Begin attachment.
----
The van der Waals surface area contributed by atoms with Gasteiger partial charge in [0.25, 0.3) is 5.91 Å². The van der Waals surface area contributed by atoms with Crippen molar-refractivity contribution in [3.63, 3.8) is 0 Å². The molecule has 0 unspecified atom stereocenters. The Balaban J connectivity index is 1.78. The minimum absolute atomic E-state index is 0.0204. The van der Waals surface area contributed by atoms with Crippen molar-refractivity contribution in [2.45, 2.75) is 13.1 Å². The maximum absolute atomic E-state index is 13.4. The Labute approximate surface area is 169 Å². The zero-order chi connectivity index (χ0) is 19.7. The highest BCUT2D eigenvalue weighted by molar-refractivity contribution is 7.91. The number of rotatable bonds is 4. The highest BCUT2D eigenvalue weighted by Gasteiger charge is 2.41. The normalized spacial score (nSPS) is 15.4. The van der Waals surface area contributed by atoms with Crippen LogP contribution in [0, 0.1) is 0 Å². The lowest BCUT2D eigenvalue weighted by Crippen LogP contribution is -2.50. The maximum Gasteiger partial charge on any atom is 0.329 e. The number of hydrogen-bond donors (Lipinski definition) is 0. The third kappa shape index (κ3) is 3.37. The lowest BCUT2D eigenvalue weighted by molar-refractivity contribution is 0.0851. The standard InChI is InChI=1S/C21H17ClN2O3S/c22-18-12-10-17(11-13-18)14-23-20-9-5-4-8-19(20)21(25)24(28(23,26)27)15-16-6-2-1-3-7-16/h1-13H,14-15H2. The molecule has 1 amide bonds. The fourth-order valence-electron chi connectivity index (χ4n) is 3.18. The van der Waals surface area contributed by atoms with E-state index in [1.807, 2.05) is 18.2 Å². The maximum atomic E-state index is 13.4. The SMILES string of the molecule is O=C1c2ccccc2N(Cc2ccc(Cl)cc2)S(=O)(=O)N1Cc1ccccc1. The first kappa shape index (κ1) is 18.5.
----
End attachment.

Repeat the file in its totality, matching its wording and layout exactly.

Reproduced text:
The van der Waals surface area contributed by atoms with Gasteiger partial charge in [0.25, 0.3) is 5.91 Å². The van der Waals surface area contributed by atoms with Crippen molar-refractivity contribution in [3.63, 3.8) is 0 Å². The molecule has 0 unspecified atom stereocenters. The Balaban J connectivity index is 1.78. The minimum absolute atomic E-state index is 0.0204. The van der Waals surface area contributed by atoms with Crippen molar-refractivity contribution in [2.45, 2.75) is 13.1 Å². The maximum absolute atomic E-state index is 13.4. The Labute approximate surface area is 169 Å². The zero-order chi connectivity index (χ0) is 19.7. The highest BCUT2D eigenvalue weighted by molar-refractivity contribution is 7.91. The number of rotatable bonds is 4. The highest BCUT2D eigenvalue weighted by Gasteiger charge is 2.41. The normalized spacial score (nSPS) is 15.4. The van der Waals surface area contributed by atoms with Crippen LogP contribution in [0, 0.1) is 0 Å². The lowest BCUT2D eigenvalue weighted by Crippen LogP contribution is -2.50. The maximum Gasteiger partial charge on any atom is 0.329 e. The number of hydrogen-bond donors (Lipinski definition) is 0. The third kappa shape index (κ3) is 3.37. The lowest BCUT2D eigenvalue weighted by molar-refractivity contribution is 0.0851. The standard InChI is InChI=1S/C21H17ClN2O3S/c22-18-12-10-17(11-13-18)14-23-20-9-5-4-8-19(20)21(25)24(28(23,26)27)15-16-6-2-1-3-7-16/h1-13H,14-15H2. The molecule has 1 amide bonds. The fourth-order valence-electron chi connectivity index (χ4n) is 3.18. The van der Waals surface area contributed by atoms with E-state index in [1.807, 2.05) is 18.2 Å². The maximum atomic E-state index is 13.4. The SMILES string of the molecule is O=C1c2ccccc2N(Cc2ccc(Cl)cc2)S(=O)(=O)N1Cc1ccccc1. The first kappa shape index (κ1) is 18.5.